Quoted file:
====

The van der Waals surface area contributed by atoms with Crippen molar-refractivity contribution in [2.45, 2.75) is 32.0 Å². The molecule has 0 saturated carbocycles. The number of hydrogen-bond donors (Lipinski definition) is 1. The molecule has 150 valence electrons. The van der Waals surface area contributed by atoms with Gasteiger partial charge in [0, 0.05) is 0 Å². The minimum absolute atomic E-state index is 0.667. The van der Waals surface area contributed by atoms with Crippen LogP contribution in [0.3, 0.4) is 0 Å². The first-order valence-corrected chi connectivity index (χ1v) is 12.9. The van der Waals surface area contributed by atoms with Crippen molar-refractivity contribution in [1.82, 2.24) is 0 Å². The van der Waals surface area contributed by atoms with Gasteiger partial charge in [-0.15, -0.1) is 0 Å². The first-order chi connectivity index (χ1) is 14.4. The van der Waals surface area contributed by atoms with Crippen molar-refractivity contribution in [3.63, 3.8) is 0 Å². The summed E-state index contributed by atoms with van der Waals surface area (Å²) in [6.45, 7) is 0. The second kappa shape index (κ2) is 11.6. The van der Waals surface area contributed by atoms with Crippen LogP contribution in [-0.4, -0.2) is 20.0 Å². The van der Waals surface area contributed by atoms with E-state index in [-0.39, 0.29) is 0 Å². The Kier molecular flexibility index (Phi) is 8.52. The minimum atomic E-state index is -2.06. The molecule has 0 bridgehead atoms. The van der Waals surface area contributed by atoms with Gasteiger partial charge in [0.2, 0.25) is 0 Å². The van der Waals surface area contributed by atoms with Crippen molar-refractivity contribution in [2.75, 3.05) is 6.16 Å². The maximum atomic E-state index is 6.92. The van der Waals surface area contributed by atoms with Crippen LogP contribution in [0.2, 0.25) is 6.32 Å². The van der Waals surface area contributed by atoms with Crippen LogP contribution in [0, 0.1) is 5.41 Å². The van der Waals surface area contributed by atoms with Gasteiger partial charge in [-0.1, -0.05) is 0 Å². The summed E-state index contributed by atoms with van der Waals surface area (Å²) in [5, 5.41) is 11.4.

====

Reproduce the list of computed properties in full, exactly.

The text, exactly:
The van der Waals surface area contributed by atoms with Crippen molar-refractivity contribution in [2.45, 2.75) is 32.0 Å². The molecule has 0 saturated carbocycles. The number of hydrogen-bond donors (Lipinski definition) is 1. The molecule has 150 valence electrons. The van der Waals surface area contributed by atoms with Gasteiger partial charge in [0, 0.05) is 0 Å². The minimum absolute atomic E-state index is 0.667. The van der Waals surface area contributed by atoms with Crippen LogP contribution in [0.3, 0.4) is 0 Å². The first-order valence-corrected chi connectivity index (χ1v) is 12.9. The van der Waals surface area contributed by atoms with Crippen molar-refractivity contribution in [1.82, 2.24) is 0 Å². The van der Waals surface area contributed by atoms with Gasteiger partial charge in [-0.15, -0.1) is 0 Å². The first-order chi connectivity index (χ1) is 14.4. The van der Waals surface area contributed by atoms with Crippen molar-refractivity contribution in [3.63, 3.8) is 0 Å². The summed E-state index contributed by atoms with van der Waals surface area (Å²) in [6.45, 7) is 0. The second kappa shape index (κ2) is 11.6. The van der Waals surface area contributed by atoms with Crippen LogP contribution in [-0.4, -0.2) is 20.0 Å². The van der Waals surface area contributed by atoms with E-state index in [-0.39, 0.29) is 0 Å². The Kier molecular flexibility index (Phi) is 8.52. The minimum atomic E-state index is -2.06. The molecule has 0 bridgehead atoms. The van der Waals surface area contributed by atoms with Gasteiger partial charge in [0.2, 0.25) is 0 Å². The van der Waals surface area contributed by atoms with Crippen molar-refractivity contribution in [2.75, 3.05) is 6.16 Å². The maximum atomic E-state index is 6.92. The van der Waals surface area contributed by atoms with Crippen LogP contribution in [0.2, 0.25) is 6.32 Å². The van der Waals surface area contributed by atoms with Crippen LogP contribution in [0, 0.1) is 5.41 Å². The van der Waals surface area contributed by atoms with Gasteiger partial charge in [-0.1, -0.05) is 0 Å². The summed E-state index contributed by atoms with van der Waals surface area (Å²) in [5, 5.41) is 11.4.